Obesity has been become an epidemic and has negative health consequences virtually on every system of the human body. When it comes to fertility, obese women have increased risk of menstrual dysfunction, anovulation, infertility and during pregnancy, there is an increases the risk of miscarriage and various complications such as gestational diabetes and preeclampsia. Though controversial many systematic review have shown an inferior outcome in overweight and obese women undergoing in-vitro-fertilization (IVF). It is also thought that obesity may have more adverse effect in women with polycystic ovarian syndrome (PCOS) than those who do not have. But several studies have shown that in non PCOs women, BMI had independent adverse effect on the pregnancy rate of IVF/ICSI cycles. The original article by Banker et al did not any adverse effect of BMI on oocyte quality/endometrial receptivity and, subsequently, on the pregnancy outcome.

Sedentary lifestyle and diseases associated with it is on the rise, and many of the infertile population today are obese. A study recently published study by Chidiadi M. Atuegbu has shown that significant reduction in weight and therefore BMI after moderate to vigorous intensity physical exercise has resulted in increased responsiveness and sensitivity of the follicles to FSH and LH with increased ovulatory status of young females. The article in this issue has looked at the “The Effect of moderate physical activity on ovarian reserve markers in reproductive age women below and above 30 Years”. They evaluated the effect of moderate exercise on AMH, FSH and antral follicle count (AFC) and found significant differences only in the AMH values and not in the FSH values or AFC. This improvement in the AMH values was seen only in women below 30 years age.

Aim of Pre-implantation screening (PGS) is to increase clinical outcomes in IVF cycles by identifying embryos which are euploid and this is done by performing biopsy of embryo either on day three or five. The advantages of day five biopsy over day three are many and include less mosaicism and lesser incidence of absent result as more cells can be biopsied. Moreover, less embryos need to be tested and there is no impact of embryo biopsy. Researchers have shown that PGS using comprehensive chromosome screening technology on blastocyst biopsy increases the implantation rates and improves embryo selection in IVF cycles in patients with good prognosis, though it is still controversial and may not be cost effective. After publication of the article “Healthy babies after intrauterine transfer of mosaic aneuploidy blastocyst by Emanno Greco in The New England Journal of Medicine PGS has become more controversial. The article by Gaurav Majumdar in this issue has shown that the euploidy rate was found to be significantly higher for blastocysts with good morphology as compared to those with poor morphology. No significant association was found between day 3 embryo morphology and euploidy rates though the implantation rates of the good quality, euploid cleavage stage embryos was higher than that of the poor quality embryos. The implantation rates were similar for all transferred euploid blastocysts, irrespective of their morphology or the rate of development.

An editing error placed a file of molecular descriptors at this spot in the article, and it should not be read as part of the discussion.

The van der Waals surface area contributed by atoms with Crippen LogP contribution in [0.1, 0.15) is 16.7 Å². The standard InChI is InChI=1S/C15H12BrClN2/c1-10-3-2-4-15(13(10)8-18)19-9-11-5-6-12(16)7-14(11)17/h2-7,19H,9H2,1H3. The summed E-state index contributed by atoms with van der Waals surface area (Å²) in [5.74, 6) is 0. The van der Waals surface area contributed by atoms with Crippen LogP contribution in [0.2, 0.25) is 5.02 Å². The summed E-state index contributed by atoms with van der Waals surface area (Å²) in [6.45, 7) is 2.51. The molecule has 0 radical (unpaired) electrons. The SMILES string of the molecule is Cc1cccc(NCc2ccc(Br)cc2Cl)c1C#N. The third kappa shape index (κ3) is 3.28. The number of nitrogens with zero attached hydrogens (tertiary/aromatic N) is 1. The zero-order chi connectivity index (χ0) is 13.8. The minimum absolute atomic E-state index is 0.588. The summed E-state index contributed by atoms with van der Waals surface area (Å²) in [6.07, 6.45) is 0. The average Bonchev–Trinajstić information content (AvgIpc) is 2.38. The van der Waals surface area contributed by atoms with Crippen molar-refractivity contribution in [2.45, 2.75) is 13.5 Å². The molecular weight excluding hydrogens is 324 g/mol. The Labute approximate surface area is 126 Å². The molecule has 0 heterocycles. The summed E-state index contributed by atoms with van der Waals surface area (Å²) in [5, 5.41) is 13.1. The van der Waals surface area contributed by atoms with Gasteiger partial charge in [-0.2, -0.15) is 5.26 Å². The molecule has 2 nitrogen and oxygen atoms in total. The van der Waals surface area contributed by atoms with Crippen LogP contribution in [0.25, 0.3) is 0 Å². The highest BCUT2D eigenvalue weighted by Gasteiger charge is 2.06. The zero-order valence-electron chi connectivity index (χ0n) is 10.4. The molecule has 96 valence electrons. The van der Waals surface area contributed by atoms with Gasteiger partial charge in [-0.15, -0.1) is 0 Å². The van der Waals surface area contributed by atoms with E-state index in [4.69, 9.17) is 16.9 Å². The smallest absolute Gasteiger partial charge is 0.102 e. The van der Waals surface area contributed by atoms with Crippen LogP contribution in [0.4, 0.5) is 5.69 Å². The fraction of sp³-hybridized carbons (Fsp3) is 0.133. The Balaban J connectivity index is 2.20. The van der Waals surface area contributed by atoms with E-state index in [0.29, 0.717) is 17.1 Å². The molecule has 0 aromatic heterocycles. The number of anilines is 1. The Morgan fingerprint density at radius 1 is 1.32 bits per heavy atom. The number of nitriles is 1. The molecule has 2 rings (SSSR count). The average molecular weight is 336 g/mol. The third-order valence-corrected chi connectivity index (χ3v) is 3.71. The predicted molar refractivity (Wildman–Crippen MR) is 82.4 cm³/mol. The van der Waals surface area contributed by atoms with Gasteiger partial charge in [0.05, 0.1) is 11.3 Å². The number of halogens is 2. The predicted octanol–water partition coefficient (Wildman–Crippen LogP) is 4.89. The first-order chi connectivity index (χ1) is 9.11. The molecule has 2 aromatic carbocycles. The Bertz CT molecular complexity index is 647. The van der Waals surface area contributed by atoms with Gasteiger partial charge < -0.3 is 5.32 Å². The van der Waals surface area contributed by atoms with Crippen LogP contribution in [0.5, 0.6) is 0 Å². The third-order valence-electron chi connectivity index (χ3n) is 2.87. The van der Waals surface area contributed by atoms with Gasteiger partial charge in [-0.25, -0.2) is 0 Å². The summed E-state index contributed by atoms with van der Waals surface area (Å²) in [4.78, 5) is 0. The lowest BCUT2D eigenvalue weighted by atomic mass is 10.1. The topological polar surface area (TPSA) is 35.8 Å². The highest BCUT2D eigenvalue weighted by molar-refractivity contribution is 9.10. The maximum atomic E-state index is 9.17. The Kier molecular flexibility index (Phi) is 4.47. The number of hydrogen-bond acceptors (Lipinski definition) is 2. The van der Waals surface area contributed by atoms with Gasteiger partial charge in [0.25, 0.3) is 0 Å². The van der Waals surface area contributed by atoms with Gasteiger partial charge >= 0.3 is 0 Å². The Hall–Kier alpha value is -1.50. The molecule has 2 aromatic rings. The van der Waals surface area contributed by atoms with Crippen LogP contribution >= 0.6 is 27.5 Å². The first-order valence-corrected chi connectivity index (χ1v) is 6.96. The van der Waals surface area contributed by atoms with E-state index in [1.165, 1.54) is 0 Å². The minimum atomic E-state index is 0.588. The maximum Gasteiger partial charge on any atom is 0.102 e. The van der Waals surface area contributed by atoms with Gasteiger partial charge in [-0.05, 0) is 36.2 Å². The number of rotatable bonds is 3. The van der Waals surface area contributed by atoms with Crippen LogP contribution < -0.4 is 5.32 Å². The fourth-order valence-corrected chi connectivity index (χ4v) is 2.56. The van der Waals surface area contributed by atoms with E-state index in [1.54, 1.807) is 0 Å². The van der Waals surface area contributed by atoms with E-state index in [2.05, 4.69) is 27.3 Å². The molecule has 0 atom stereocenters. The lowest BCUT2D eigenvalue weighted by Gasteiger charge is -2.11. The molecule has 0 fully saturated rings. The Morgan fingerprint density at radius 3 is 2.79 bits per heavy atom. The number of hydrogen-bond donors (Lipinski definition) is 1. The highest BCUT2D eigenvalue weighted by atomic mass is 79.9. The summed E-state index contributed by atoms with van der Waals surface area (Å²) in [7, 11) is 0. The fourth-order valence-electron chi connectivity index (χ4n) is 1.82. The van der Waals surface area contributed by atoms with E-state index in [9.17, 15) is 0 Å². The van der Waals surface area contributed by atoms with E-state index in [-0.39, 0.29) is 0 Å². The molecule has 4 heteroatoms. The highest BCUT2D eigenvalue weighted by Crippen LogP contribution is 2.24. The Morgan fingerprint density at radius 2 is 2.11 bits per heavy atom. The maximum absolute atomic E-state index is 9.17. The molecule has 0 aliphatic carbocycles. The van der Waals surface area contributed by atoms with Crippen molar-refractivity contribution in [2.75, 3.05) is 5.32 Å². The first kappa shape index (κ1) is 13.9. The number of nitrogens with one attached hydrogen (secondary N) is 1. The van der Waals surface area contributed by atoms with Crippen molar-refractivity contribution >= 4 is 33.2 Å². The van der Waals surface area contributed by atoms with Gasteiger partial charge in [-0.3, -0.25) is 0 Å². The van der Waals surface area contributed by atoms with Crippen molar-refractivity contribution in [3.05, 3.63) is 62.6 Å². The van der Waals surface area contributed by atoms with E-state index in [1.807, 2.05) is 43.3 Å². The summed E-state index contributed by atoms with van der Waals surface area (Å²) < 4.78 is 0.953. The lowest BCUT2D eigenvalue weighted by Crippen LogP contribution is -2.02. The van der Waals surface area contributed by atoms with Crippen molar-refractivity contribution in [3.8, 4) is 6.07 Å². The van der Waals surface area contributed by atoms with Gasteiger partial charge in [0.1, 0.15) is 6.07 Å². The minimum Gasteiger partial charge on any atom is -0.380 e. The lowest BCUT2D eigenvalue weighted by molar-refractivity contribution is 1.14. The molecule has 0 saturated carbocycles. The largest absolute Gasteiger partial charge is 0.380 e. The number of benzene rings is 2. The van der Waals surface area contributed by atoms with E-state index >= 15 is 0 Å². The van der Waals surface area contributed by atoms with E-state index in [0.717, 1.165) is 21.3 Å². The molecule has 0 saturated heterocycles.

Premature ovarian failure (POF) is a primary ovarian defect characterized by premature depletion of ovarian follicles before the age of 40 years. It is a heterogeneous disorder affecting approximately 1% of women <40 years. The possible causes for POF are autoimmunity, toxics, drugs, as well as genetic defects. There is a strong correlation between autoimmune disease and POF. The immune-mediated diseases, such as allergy, psoriasis, atopic dermatitis, vitiligo, presence of autoimmune thyroid disease, ovarian and adrenal autoimmunity, celiac disease, rheumatis arthritis, systemic lupus erythematosus, sjogren’s syndrome and chronic active hepatitis can cause of POF. Here we have a case reoprt of a young patient with secondary infertility with high FSH levels and was diagnosed with a auto immune cause for POF. Her Antinuclear antibodies (ANA) and anti-Scl 70 were positive thus confirming the diagnosis of systemic sclerosis (SSc).

We have two more case reports one on “Ureteric injury during transvaginal oocyte retrieval” and the other on clinic-radiological diagnosis of Swyer Syndrome with gonadoblastoma.